The nature and origin of the Basque people and language is one of the most incredible mysteries of European culture
I enjoyed travelling through the Basque country and seeing lots of street signs in Euskadi (Basque), Spanish (Castellano/Castillian) and English (God save the queen!).
What does ‘més que un club’ mean?
In theory, ‘more than a club’ means feelings, it means a political idea of freedom and passion… for football, right?
At a time where politics and more importantly, Independència, is buzzing throughout the rambling state of Catalunya - FC Barcelona’s voice in the movement is long established. When Camp Nou makes a statement, people listen. Spanish football expert Sid Lowe explores FC Barcelona’s involvement in such a delicate and important issue - one which can completely transform Spain.
The journalist interviews a series of politicians, former and current board FC Barcelona members. In particularly, he underlines Joan Laporta’s role, the club’s former President and now an upcoming figure in Catalan politics.
“The Catalans had two options. Either do nothing and continue as we were… Or the option that has never been tried, which is to give as a solution the process for the independence of Catalonia.”
FC Barcelona is a football club, although they are more than a club, or as they like to express it: ‘més que un club’. However, despite their involvement in Catalan politics, which is certainly pioneered through their board directors and passionate fans - the club must be careful, they can’t be used as a political engineer.
And as Cruyff states, “their attitude is one of the most improtant things - and sometimes it’s a battle.”
The next weeks and months will be crucial in Catalonia’s fight for independence, and Barça too will be greatly affected - on or off the field; but it’s important to remember they are neither the protagonist nor the leader.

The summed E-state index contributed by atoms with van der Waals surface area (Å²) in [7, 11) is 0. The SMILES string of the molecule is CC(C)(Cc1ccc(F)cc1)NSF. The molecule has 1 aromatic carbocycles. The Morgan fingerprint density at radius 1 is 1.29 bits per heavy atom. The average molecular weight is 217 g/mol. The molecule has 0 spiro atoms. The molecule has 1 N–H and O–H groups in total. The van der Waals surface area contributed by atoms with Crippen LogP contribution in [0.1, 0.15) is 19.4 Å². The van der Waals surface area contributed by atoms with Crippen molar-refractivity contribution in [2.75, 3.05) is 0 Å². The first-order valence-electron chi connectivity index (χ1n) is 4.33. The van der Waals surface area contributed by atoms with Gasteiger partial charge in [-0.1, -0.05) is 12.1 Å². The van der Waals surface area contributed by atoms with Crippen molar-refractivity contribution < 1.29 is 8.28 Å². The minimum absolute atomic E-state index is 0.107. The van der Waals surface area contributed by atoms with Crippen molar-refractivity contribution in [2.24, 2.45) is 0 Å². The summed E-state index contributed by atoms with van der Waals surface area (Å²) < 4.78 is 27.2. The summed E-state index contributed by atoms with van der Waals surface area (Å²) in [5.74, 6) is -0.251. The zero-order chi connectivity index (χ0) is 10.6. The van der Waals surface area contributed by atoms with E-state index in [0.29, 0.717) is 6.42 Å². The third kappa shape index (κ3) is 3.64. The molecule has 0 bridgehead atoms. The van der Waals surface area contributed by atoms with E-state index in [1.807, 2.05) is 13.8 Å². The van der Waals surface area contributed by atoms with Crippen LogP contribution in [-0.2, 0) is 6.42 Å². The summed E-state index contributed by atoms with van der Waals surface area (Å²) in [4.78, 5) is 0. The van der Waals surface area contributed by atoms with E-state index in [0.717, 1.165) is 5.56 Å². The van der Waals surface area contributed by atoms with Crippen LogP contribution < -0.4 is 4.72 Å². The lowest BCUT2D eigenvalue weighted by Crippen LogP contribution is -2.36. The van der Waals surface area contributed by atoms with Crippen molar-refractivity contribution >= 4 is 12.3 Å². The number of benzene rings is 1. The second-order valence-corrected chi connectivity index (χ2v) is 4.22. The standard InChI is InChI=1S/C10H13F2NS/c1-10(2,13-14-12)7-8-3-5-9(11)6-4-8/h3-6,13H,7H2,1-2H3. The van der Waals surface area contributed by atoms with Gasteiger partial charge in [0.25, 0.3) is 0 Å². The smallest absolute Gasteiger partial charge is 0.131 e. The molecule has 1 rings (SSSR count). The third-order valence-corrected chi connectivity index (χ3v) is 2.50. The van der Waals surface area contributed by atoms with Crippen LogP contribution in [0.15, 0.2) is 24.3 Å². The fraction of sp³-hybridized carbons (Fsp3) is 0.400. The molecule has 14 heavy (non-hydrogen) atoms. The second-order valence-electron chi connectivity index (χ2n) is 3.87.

Attention! , In Spain The people is around the Parliament
until the government resigns .
Now THIS is a protest.
Spain’s two largest regions took steps that underscored their deepening economic troubles and displeasure with his austerity plans.
Presenting the biggest domestic political challenge, the leader ofCatalonia, Spain’s most powerful economic region, called an early election for Nov. 25 that could turn into an unofficial referendum on whether to split from the rest of the country.
Catalonia’s demands for more autonomy have been fueled by its own financial problems, which forced the Catalan government last month to request $6.5 billion from an emergency fund of $23.3 billion set up by Mr. Rajoy’s government to help regions meet their debt financing obligations.
Underlining its deepening financial difficulties, another region, Andalusia, said Tuesday that it was preparing to request $6.3 billion from the fund.
The developments unfolded as police officers and protesters clashed before the Parliament building and as Mr. Rajoy comes under intense pressure from investors and his European counterparts to clean up Spain’s banks and public finances, particularly at the regional level.
The problems in the regions, both political and economic, appear to be intensifying, as Catalonia’s move showed Tuesday, two weeks after a huge pro-independence rally in Barcelona.
“The voice of the street needs to be moved to the ballot boxes,” the president of Catalonia, Artur Mas, told lawmakers at the regional Parliament. “We want to have the same instruments that other nations have in order to develop their own collective identity.”
I don’t know how many of you guys understand the seriousness of all of this. “Catalonia Is Not Spain” could become a reality.